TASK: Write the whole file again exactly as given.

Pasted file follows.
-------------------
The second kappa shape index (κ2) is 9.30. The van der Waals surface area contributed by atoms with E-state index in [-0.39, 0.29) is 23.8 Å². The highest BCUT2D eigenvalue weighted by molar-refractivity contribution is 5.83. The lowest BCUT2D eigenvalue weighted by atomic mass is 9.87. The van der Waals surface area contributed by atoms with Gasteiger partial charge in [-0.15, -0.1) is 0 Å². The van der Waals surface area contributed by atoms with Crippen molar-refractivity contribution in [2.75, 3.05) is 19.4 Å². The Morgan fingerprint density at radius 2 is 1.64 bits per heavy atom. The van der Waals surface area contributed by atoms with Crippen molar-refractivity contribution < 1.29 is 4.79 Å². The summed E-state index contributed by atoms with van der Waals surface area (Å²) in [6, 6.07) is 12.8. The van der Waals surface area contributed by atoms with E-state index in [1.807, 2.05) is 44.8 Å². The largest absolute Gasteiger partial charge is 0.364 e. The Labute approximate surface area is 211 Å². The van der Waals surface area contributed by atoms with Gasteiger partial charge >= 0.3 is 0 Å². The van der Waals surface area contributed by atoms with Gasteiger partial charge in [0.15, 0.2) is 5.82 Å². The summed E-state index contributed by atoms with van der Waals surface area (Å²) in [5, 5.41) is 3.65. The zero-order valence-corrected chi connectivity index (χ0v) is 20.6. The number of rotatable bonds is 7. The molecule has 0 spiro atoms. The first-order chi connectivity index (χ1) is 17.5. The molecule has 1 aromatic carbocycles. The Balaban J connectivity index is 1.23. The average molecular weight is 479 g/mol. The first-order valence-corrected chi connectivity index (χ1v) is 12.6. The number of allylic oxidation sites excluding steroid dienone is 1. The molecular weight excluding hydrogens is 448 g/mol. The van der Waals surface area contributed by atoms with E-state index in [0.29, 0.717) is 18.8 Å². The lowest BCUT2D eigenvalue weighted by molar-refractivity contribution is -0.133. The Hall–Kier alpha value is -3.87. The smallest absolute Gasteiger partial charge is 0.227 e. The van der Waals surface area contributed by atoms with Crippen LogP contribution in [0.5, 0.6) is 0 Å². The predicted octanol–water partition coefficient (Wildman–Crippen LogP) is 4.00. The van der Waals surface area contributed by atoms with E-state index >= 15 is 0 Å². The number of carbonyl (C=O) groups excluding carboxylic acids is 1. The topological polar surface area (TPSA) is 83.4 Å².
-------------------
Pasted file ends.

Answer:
The second kappa shape index (κ2) is 9.30. The van der Waals surface area contributed by atoms with E-state index in [-0.39, 0.29) is 23.8 Å². The highest BCUT2D eigenvalue weighted by molar-refractivity contribution is 5.83. The lowest BCUT2D eigenvalue weighted by atomic mass is 9.87. The van der Waals surface area contributed by atoms with Gasteiger partial charge in [-0.15, -0.1) is 0 Å². The van der Waals surface area contributed by atoms with Crippen molar-refractivity contribution in [2.75, 3.05) is 19.4 Å². The Morgan fingerprint density at radius 2 is 1.64 bits per heavy atom. The van der Waals surface area contributed by atoms with Crippen molar-refractivity contribution < 1.29 is 4.79 Å². The summed E-state index contributed by atoms with van der Waals surface area (Å²) in [6, 6.07) is 12.8. The van der Waals surface area contributed by atoms with E-state index in [1.807, 2.05) is 44.8 Å². The largest absolute Gasteiger partial charge is 0.364 e. The Labute approximate surface area is 211 Å². The van der Waals surface area contributed by atoms with Gasteiger partial charge >= 0.3 is 0 Å². The van der Waals surface area contributed by atoms with Gasteiger partial charge in [0.15, 0.2) is 5.82 Å². The summed E-state index contributed by atoms with van der Waals surface area (Å²) in [5, 5.41) is 3.65. The zero-order valence-corrected chi connectivity index (χ0v) is 20.6. The number of rotatable bonds is 7. The molecule has 0 spiro atoms. The first-order chi connectivity index (χ1) is 17.5. The molecule has 1 aromatic carbocycles. The Balaban J connectivity index is 1.23. The average molecular weight is 479 g/mol. The first-order valence-corrected chi connectivity index (χ1v) is 12.6. The number of allylic oxidation sites excluding steroid dienone is 1. The molecular weight excluding hydrogens is 448 g/mol. The van der Waals surface area contributed by atoms with E-state index in [0.29, 0.717) is 18.8 Å². The lowest BCUT2D eigenvalue weighted by molar-refractivity contribution is -0.133. The Hall–Kier alpha value is -3.87. The smallest absolute Gasteiger partial charge is 0.227 e. The van der Waals surface area contributed by atoms with Crippen LogP contribution in [0.5, 0.6) is 0 Å². The predicted octanol–water partition coefficient (Wildman–Crippen LogP) is 4.00. The van der Waals surface area contributed by atoms with E-state index >= 15 is 0 Å². The number of carbonyl (C=O) groups excluding carboxylic acids is 1. The topological polar surface area (TPSA) is 83.4 Å².